The Ministry of Housing Communities & Local Government has announced the implementation of the requirements for nearly zero energy buildings for new public buildings, with respect to Regulation 25B of the Building Regulations 2010.
Regulation 25B was introduced into the Building Regulations in 2012 to transpose the requirement in the EU Energy Performance of Buildings Directive requirements for new buildings to be nearly zero energy buildings. The announcement made on 14th January 2019 sets out guidance for new buildings occupied by public authorities, which were required to be nearly zero energy buildings from 1 January 2019.
Following the existing Building Regulations guidance and relevant Government procurement policies would be an adequate way to demonstrate compliance with the nearly zero energy buildings requirement. The guidance applies to buildings and building work in England.
- Regulation 25B states: ‘Where a building is erected, it must be a nearly zero-energy building’.
- For new buildings occupied by public authorities, the coming-into-force date for Regulation 25B is 1 January 2019.
- For all other buildings, the coming-into-force date for Regulation 25B is 31 December 2020.
Compliance with Regulation 25B
The minimum level of compliance with this requirement may be achieved by meeting the Target Emission Rate required under Regulation 26. Those carrying out the work should also undertake an analysis of the technical, environmental and economic feasibility of using high efficiency alternative systems, which include decentralised energy supply systems based on energy from renewable sources and take this into account as required by Regulation 25A.
Where an assessment has been undertaken using BREEAM or an equivalent methodology, a demonstration that energy credits have been achieved can be used as further evidence that Regulation 25B has been met.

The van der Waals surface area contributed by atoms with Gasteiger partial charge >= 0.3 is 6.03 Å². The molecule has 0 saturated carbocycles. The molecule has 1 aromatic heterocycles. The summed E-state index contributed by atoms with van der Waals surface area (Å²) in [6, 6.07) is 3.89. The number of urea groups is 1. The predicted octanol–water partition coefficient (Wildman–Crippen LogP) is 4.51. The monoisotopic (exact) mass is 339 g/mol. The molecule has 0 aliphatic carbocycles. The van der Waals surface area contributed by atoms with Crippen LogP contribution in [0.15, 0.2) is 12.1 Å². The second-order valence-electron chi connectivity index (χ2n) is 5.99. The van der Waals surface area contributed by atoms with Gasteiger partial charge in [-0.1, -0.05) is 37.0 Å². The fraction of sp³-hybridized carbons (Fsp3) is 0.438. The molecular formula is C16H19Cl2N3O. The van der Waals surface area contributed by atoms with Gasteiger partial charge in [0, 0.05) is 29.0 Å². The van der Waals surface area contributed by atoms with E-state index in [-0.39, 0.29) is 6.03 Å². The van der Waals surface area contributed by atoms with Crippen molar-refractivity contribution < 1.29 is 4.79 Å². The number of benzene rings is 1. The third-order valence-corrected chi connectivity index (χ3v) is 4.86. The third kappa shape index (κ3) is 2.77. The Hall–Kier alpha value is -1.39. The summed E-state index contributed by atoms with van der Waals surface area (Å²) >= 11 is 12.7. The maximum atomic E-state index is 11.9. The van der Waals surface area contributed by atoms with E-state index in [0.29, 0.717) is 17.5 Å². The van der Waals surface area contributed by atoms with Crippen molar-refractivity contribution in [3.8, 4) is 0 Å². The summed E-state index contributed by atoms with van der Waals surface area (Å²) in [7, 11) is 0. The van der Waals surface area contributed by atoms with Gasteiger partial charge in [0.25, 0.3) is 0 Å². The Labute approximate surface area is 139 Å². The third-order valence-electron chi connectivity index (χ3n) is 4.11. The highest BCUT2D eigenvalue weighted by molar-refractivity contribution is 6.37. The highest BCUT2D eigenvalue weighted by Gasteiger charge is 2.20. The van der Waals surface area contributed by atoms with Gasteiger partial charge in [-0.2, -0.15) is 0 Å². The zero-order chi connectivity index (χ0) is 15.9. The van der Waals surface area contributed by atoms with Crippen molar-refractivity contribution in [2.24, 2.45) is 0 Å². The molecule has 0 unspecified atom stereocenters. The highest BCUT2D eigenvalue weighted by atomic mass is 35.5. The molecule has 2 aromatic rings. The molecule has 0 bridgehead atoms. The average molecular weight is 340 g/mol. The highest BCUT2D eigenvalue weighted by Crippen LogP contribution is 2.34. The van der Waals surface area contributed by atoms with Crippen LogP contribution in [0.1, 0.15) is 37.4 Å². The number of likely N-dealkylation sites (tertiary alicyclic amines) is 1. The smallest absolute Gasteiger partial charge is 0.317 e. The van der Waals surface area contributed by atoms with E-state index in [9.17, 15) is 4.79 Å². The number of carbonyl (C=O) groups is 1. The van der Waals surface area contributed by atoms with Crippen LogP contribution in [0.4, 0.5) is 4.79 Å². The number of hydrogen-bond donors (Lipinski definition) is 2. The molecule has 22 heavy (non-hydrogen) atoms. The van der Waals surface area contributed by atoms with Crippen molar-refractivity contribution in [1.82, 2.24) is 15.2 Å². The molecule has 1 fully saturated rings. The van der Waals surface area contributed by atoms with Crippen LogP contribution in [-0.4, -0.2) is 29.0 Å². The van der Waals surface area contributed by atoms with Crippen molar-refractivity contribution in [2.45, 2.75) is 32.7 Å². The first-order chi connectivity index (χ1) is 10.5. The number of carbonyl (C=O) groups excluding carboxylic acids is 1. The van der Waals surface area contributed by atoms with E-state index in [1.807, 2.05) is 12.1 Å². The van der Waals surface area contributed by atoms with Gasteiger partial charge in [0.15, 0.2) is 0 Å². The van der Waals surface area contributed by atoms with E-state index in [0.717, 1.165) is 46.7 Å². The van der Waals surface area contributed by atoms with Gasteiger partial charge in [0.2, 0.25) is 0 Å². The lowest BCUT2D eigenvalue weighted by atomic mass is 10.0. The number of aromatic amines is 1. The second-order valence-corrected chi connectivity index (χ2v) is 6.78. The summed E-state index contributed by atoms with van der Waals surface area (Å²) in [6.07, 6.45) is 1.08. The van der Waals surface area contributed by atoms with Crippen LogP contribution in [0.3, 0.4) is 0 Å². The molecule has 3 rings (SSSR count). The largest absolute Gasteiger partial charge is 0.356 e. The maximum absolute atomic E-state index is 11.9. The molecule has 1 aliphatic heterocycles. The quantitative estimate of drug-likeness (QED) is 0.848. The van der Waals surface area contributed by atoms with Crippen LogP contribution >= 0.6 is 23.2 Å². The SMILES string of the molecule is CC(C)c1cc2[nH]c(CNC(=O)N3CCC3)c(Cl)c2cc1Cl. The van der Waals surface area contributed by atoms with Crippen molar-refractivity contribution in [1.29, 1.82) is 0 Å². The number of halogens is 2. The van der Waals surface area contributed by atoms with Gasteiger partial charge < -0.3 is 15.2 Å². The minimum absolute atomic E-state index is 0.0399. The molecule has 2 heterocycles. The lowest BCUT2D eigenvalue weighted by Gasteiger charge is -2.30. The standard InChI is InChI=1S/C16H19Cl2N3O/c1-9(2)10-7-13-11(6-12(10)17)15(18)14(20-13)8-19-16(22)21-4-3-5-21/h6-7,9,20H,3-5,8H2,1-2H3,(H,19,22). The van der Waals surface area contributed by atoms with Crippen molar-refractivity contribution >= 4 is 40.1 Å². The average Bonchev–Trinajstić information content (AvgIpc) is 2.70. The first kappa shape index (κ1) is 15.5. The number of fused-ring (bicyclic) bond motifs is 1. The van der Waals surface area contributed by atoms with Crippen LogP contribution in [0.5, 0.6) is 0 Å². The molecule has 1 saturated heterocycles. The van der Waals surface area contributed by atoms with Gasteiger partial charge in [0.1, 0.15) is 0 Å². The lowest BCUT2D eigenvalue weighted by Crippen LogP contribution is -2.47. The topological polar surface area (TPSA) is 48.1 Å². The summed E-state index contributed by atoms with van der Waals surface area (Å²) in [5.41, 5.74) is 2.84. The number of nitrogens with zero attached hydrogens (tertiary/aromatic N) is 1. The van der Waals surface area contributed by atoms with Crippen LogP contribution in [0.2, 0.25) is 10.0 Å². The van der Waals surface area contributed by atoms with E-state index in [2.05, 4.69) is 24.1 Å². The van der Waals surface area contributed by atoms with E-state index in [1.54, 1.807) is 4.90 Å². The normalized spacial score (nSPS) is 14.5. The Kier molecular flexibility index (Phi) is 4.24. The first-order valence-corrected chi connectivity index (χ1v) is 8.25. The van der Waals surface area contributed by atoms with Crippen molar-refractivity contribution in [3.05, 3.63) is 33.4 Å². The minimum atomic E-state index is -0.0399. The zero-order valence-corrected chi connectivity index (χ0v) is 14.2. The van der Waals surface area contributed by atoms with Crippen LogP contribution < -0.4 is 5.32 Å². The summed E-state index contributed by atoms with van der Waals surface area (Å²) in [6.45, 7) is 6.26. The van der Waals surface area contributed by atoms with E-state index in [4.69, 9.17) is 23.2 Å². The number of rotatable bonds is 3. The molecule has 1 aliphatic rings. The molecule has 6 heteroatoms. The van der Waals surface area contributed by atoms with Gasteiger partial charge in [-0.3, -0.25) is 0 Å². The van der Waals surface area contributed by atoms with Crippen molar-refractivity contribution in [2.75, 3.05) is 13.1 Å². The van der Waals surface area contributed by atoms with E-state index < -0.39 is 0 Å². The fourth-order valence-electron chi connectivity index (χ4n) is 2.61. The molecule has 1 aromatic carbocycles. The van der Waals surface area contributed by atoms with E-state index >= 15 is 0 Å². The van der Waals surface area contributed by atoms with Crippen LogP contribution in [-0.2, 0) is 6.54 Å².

The ‘nearly zero energy buildings’ requirement for public buildings can be met by following the existing Building Regulations guidance. The Energy Performance of Buildings Directive defines nearly zero-energy buildings (nZEBs) as buildings with a very high energy performance. The UK Cost-Optimal Report, as submitted to the European Commission, shows that current standards for new public buildings are broadly cost optimal and can be interpreted as satisfying European nZEB requirements. Cost optimal is the best level of energy performance that can be achieved whilst remaining cost effective over the lifetime of a new building or improvement measure to an existing building.
A public authority is defined by the European Commission as any government or other public administration, including public advisory bodies, at national, regional or local level. Regulation 25B applies to new buildings owned and occupied by a public authority, therefore, for example if a new school fits that description, it will be classed as a new public building.
As a Building Control Body we will need to continue to require design and as built calculations to show that the Target Emission Rate is achieved. Currently there are 4 software packages approved for carrying out this calculation: iSBEM, Hevacomp Simulator, TAS and Virtual Environment.
No Transitional Arrangements were announced as part of the 14th January Circular.
Since July 2013 Regulation 25A has required that the person who is to carry out the work must analyse and take into account the technical, environmental and economic feasibility of using high-efficiency alternative systems and send the Local Authority a notice which states that the analysis has been done and that the documents will be made available to them if they ask. This must be done before work starts. As a Building Control Body we do not need to receive the notice however we are required to satisfy ourselves that this has been sent.